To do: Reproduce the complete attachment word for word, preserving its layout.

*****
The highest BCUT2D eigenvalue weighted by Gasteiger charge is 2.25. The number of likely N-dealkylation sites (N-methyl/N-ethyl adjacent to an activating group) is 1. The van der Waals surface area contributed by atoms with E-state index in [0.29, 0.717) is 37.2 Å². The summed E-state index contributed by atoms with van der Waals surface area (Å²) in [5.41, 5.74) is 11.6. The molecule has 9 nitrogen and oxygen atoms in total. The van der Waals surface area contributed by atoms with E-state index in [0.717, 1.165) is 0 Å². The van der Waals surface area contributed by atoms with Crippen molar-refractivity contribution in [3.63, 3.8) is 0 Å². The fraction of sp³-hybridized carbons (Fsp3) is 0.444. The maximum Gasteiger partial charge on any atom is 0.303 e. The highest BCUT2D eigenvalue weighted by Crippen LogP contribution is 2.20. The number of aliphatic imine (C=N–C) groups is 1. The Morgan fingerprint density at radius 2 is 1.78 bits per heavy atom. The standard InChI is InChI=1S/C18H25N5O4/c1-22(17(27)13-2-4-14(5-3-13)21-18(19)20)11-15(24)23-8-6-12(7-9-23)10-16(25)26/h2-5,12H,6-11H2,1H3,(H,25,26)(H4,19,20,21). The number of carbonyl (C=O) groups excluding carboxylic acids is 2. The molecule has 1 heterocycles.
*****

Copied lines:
The highest BCUT2D eigenvalue weighted by Gasteiger charge is 2.25. The number of likely N-dealkylation sites (N-methyl/N-ethyl adjacent to an activating group) is 1. The van der Waals surface area contributed by atoms with E-state index in [0.29, 0.717) is 37.2 Å². The summed E-state index contributed by atoms with van der Waals surface area (Å²) in [5.41, 5.74) is 11.6. The molecule has 9 nitrogen and oxygen atoms in total. The van der Waals surface area contributed by atoms with E-state index in [0.717, 1.165) is 0 Å². The van der Waals surface area contributed by atoms with Crippen molar-refractivity contribution in [3.63, 3.8) is 0 Å². The fraction of sp³-hybridized carbons (Fsp3) is 0.444. The maximum Gasteiger partial charge on any atom is 0.303 e. The highest BCUT2D eigenvalue weighted by Crippen LogP contribution is 2.20. The number of aliphatic imine (C=N–C) groups is 1. The Morgan fingerprint density at radius 2 is 1.78 bits per heavy atom. The standard InChI is InChI=1S/C18H25N5O4/c1-22(17(27)13-2-4-14(5-3-13)21-18(19)20)11-15(24)23-8-6-12(7-9-23)10-16(25)26/h2-5,12H,6-11H2,1H3,(H,25,26)(H4,19,20,21). The number of carbonyl (C=O) groups excluding carboxylic acids is 2. The molecule has 1 heterocycles.